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94 Nw. U. L. Rev. 1099 (1999-2000)
Land Use Law in the Early Republic and the Original Meaning of the Takings Clause

handle is hein.journals/illlr94 and id is 1109 raw text is: Copyright 2000 by Northwestern University School of Law                   Printed in U.S.A.
Northwestern University Law Review                                         Vol. 94, No. 4
Articles
LAND USE LAW IN THE EARLY REPUBLIC AND
THE ORIGINAL MEANING OF THE TAKINGS
CLAUSE
John F. Hart*
INTRODUCTION
American landowners at the time of the Constitution are said to have
been free to put their land to any noninjurious use, constrained in their
choices only by the law of nuisance. Some form of this thesis has appeared
in Supreme Court opinions,' legal treatises,2 doctrinal commentary,3 histori-
cal scholarship,4 and the records of Congress.          An even stronger claim     is
Lecturer in the Law School and the College, University of Chicago. B.A., Reed College; J.D.,
Yale University. I wish to thank Katharine Baker, Fred Bosselman, Jacob Corrd, David Gerber, Alex
Geisinger, Sarah Harding, Hal Krent, Dale Nance, Peggie Smith, and Dan Tarlock for comments,
Camille Anderson and Roman Petra for research assistance, and Nancy Young for word processing.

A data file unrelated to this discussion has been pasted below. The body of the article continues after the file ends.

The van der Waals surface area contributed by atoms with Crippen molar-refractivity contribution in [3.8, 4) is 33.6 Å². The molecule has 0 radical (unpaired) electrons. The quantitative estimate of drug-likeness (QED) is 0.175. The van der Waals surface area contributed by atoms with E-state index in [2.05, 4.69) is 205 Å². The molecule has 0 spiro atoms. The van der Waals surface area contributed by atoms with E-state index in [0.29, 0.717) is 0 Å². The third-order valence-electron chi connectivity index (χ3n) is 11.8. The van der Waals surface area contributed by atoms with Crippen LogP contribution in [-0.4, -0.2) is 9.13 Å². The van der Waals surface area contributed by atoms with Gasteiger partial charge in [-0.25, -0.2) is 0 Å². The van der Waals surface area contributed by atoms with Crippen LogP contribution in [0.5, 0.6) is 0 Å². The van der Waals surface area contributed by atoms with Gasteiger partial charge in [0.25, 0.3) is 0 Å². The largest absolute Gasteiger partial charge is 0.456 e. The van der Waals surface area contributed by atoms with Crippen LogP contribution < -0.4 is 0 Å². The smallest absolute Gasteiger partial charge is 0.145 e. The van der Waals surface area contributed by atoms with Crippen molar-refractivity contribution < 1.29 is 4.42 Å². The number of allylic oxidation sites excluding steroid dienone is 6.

This article was written while the author was a faculty member at Valparaiso University School of Law,
and was supported by a research grant received as a member of that faculty.
1 See Lucas v. South Carolina Coastal Council, 505 U.S. 1003, 1028 (1992); Keystone Bituminous
Coal Ass'n v. DeBenedictis, 480 U.S. 470, 491-92 (1987); Mugler v. Kansas, 123 U.S. 623, 667 (1887);
Fertilizing Co. v. Hyde Park, 97 U.S. 659, 667 (1878).
2 See I ANDERSON'S AMERICAN LAW OF ZONING § 1.02 at 6 (Kenneth H. Young ed., 4th ed. 1996);
BEVERLEY J. POOLEY, PLANNING AND ZONING IN THE UNITED STATES 40-42 (1961); 1 PATRICK J.
ROHAN, ZONING AND LAND USE CONTROLS § 1.02[2] at 1-9 to -10 (1998).
3 See CASS R. SUNSTEIN, AFTER THE RIGHTS REVOLUTION: RECONCEIVING THE REGULATORY
STATE 17 (1990); Peter L. Abeles, Planning and Zoning, in ZONING AND THE AMERICAN DREAM 122
(Charles M. Haar & Jerold S. Kayden eds., 1989); Joseph L. Sax, Takings and the Police Power, 74 YALE
L.J. 36,36 n.6, 39-40 (1964); cf. MICHAEL S. GREVE, THE DEMISE OF ENVIRONMENTALISM IN AMERICAN
LAW 23, 24, 26 (1996); Lynton K. Caldwell, Rights of Ownership or Rights of Use? The Need for a New
Conceptual Basis for Land Use Policy, 15 WM. & MARY L. REV. 759, 761-62 (1974); Richard J. Lazarus,
Fairness in Environmental Law, 27 ENVTL. L. 705, 723 (1997); see also Carol M. Rose, Property Rights,
Regulatory Regimes and the New Takings Jurisprudence: An Evolutionary Approach, 57 TENN. L. REV.
577, 580 (1998) (noting use of history-based arguments by critics of modem land use regulation).
4 See BERNARD SCHWARTZ, A COMMENTARY ON THE CONSTITUTION OF THE UNITED STATES: THE
RIGHTS OF PROPERTY 231 (1965); James W. Ely, Jr., The Enigmatic Place of Property Rights in Modern
Constitutional Thought, in THE BILL OF RIGHTS IN MODERN AMERICA AFTER 200 YEARS 87, 93 (David
J. Bodenhamer & James W. Ely, Jr. eds., 1993); cf. MORTON J. HORWITz, THE TRANSFORMATION OF

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